M.C. Moran

Alias = Otherwise

If you come across a female ancestor described as “[Surname] alias [Surname]” in the parish register, you should certainly not assume that your great-grandmother led a double life, or had some sort of involvement with the cloak-and-dagger world of international espionage. While we now tend to think of an “alias” as a false name assumed for dubious, if not criminal, purposes, within the context of the parish register, it meant nothing so exciting or intriguing as that. It just meant “otherwise,” or “otherwise called/otherwise known as,” and was a way of recording a woman’s name with reference to both her family/maiden and her married surnames.
From the parish register for St. Michael’s, Corkery (Huntley township, Carleton Co., Ontario), the burial record for Margaret Jamieson, widow of James Moran, listed here as Margarette Jameson alias Moran. She died 12 July 1882 (her Ontario civil death record lists the cause of death as “Weakness”), and was buried at St. Michael’s RC Cemetery at Corkery, Huntley township on 14 July 1882, with her sons Thomas and Alexander Moran serving as burial witnesses:

jameson_margaret_burial_stmichaelscorkery_1882.jpg

The inverse of “[Family or Maiden Name] alias [Married Name]” is of course “[Married Name] née [Family or Maiden Name]” (which in the above case would be Moran née [born as] Jameson), which is the formulation that you will probably most often see.

Catholics in Arnprior: Which Registers to Search?

Searching the early Roman Catholic parish registers for your Ottawa Valley ancestors can be a bit confusing, at least until you get a sense of the lay of the land. Basically, if you want to find all relevant baptismal and marriage records for your family, you’re almost certainly going to have to search more than one register, and probably at least a few.
Before the formation of regular, local parishes, many Catholics in the Ottawa Valley were served by travelling missionary priests, who made periodic visits to a given village or township to perform baptisms, marriages, and less frequently, burials, and who then recorded the performance of these sacraments in any number of possible parish registers, sometimes many miles away from an ancestor’s address.

Spelling Doesn’t Count! (in Genealogy)

Most of the complaints that I hear from others involve relatives that dispute dates and spellings of names–the latter being a BIGGIE. I still have difficultly convincing new family researchers themselves to accept the fact that their ancestors’ names were spelled many ways. It can be impossible to convince relatives, especially those who have never gone bleary-eyed reading old Irish baptismal records on microfilm, that, no, the family did NOT always spell Kavanagh with a “K” instead of a “C.” 



No family feuds (and I hope no hurt feelings) to report here, but certainly the issue of surname spellings is sometimes an issue.

And it’s not surprising, really, that so many people are wedded to a notion of the one “correct” (and historically immutable) spelling of one’s surname, given how important surname spelling is today. If the clerk at the DMV misspells your name, for example, and you end up with a driver’s license with just one vowel or consonant different from your officially registered name (as found on your birth certificate, say, or perhaps on your passport), that’s going to bother you, right? Well, it would certainly bother me, and I would spend time and money to have that error corrected. A variant surname spelling on a document related to your contributions to the Canada Pension Plan? Yeah, you’d definitely want to look into that, and correct that misspelling just to be safe.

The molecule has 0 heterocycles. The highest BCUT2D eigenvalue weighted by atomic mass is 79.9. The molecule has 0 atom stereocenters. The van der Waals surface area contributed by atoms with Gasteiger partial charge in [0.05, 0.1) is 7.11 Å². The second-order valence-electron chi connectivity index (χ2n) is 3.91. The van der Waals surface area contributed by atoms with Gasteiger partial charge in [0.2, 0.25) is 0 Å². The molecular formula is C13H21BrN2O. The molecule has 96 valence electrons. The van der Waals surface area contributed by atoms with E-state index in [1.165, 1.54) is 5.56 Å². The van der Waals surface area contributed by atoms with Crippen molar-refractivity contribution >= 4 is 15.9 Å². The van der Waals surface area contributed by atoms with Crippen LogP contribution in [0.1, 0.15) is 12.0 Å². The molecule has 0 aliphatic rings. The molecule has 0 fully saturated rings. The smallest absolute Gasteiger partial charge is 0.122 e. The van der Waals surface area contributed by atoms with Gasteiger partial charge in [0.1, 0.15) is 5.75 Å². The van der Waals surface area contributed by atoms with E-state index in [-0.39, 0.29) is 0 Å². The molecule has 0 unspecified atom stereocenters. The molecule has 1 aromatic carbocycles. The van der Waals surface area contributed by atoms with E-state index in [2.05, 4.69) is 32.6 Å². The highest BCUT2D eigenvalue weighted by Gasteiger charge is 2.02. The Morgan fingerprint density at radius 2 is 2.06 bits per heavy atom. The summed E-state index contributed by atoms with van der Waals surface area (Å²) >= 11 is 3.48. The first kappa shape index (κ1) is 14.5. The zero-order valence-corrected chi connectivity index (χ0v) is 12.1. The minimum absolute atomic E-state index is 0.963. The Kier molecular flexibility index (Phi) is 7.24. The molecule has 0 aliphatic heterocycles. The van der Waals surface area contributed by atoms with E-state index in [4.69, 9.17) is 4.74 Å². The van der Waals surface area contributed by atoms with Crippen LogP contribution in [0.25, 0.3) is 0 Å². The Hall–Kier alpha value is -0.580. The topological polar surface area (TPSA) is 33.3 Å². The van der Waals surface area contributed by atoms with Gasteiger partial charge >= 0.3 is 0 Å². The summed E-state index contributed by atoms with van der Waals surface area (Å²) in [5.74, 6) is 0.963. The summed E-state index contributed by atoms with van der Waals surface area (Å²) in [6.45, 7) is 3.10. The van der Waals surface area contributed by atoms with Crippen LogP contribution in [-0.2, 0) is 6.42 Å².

Bridget O’Hanlon = Sister of Ann O’Hanlon Vallely?

On 15 November 1841, in the parish of Notre-Dame-de-Bon-Secours at Montebello, Papineau Co., Québec, Thomas McTeague married Bridget O’Hanlon. The names of the couple and of their parents were written as follows (with my translation/interpretation in italics):


Thomas McTeague, fils majeur de Joseph McTeague et de Brigitte Scerloc, du Township de Grenville, d’une part; et Brigitte O’honlon domiciliée en Grenville, fille majeure de Pierre O’honlon et de Marie Thooner, domiciliés en Irlande, d’autre part…[Thomas McTeague, son of age of Joseph McTeague and of Bridget Sherlock, of the Township of Grenville, on the one part; and Bridget O'Hanlon, residing at Grenville, daughter of age of Peter O'Hanlon and of Mary (Toner?) who reside in Ireland, on the other part]*

The witnesses to this marriage were Charles Major (who signed the register), George Vallillee (who did not sign), and Owen McTeague (who signed).

The reason why the above-cited record interests me is that George Vallillee/Vallely is my 3x great-grandfather, and his first wife Anne O’Hanlon my 3x great-grandmother. Did he witness this marriage as a brother-in-law of Bridget O’Hanlon?

And where did Thomas McTeague and Bridget O’Hanlon eventually settle? A quick search of the 1851 Canadian census turns up a number of McTeagues in Grenville (Deux Montagnes County, Canada East), but no sign of Thomas and wife Bridget O’Hanlon.

*Montebello (Co. Papineau, Québec), Register of Baptisms, Marriages and Burials, 1840-1851, M. 5 (1841), McTeague et O’honlon, p. 23, Ancestry.ca (http://ancestry.ca/: accessed 12 Dec 2010), Quebec Vital and Church Records (Drouin Collection), 1621-1967.


Who was Jennie Stafford?

Found in the household of John Sullivan and Mary Ann Galligan in the 1901 census for Arnprior, Renfrew Co., Ontario:

Stafford, Jennie, Adopted, born 1891 (no day or month given), age 9, place of birth Ontario, racial or tribal origin Irish, nationality Canadian, religion Roman Catholic, attending school 10 months in the year.*